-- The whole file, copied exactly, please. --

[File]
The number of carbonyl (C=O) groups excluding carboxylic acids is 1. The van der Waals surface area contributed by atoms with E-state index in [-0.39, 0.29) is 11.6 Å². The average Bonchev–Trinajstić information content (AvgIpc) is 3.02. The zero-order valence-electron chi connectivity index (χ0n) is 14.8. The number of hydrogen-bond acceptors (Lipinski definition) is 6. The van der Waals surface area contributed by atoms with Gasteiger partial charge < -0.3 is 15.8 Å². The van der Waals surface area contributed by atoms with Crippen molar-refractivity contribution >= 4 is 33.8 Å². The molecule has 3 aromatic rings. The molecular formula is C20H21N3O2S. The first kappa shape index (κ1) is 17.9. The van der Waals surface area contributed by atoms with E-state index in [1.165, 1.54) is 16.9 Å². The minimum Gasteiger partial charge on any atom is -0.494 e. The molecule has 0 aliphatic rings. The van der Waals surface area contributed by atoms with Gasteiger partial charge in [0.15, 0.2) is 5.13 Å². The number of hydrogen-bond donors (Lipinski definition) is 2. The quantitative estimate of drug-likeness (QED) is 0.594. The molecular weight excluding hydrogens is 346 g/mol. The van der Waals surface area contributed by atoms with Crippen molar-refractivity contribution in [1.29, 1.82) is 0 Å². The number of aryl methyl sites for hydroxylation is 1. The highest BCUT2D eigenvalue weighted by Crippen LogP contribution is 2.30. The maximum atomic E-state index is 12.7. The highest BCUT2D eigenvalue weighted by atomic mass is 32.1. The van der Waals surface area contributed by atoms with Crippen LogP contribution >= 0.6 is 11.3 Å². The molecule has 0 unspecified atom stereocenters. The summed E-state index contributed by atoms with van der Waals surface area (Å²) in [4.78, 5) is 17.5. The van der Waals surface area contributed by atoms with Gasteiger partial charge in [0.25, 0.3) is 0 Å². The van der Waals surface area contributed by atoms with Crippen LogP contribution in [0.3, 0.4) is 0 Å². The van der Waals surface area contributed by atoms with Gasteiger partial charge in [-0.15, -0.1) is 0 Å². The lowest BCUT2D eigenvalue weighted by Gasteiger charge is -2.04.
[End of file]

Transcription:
The number of carbonyl (C=O) groups excluding carboxylic acids is 1. The van der Waals surface area contributed by atoms with E-state index in [-0.39, 0.29) is 11.6 Å². The average Bonchev–Trinajstić information content (AvgIpc) is 3.02. The zero-order valence-electron chi connectivity index (χ0n) is 14.8. The number of hydrogen-bond acceptors (Lipinski definition) is 6. The van der Waals surface area contributed by atoms with Gasteiger partial charge < -0.3 is 15.8 Å². The van der Waals surface area contributed by atoms with Crippen molar-refractivity contribution >= 4 is 33.8 Å². The molecule has 3 aromatic rings. The molecular formula is C20H21N3O2S. The first kappa shape index (κ1) is 17.9. The van der Waals surface area contributed by atoms with E-state index in [1.165, 1.54) is 16.9 Å². The minimum Gasteiger partial charge on any atom is -0.494 e. The molecule has 0 aliphatic rings. The van der Waals surface area contributed by atoms with Gasteiger partial charge in [0.15, 0.2) is 5.13 Å². The number of hydrogen-bond donors (Lipinski definition) is 2. The quantitative estimate of drug-likeness (QED) is 0.594. The molecular weight excluding hydrogens is 346 g/mol. The van der Waals surface area contributed by atoms with Crippen molar-refractivity contribution in [1.29, 1.82) is 0 Å². The number of aryl methyl sites for hydroxylation is 1. The highest BCUT2D eigenvalue weighted by Crippen LogP contribution is 2.30. The maximum atomic E-state index is 12.7. The highest BCUT2D eigenvalue weighted by atomic mass is 32.1. The van der Waals surface area contributed by atoms with Crippen LogP contribution >= 0.6 is 11.3 Å². The molecule has 0 unspecified atom stereocenters. The summed E-state index contributed by atoms with van der Waals surface area (Å²) in [4.78, 5) is 17.5. The van der Waals surface area contributed by atoms with Gasteiger partial charge in [0.25, 0.3) is 0 Å². The van der Waals surface area contributed by atoms with Crippen LogP contribution in [0.3, 0.4) is 0 Å². The van der Waals surface area contributed by atoms with Gasteiger partial charge in [-0.15, -0.1) is 0 Å². The lowest BCUT2D eigenvalue weighted by Gasteiger charge is -2.04.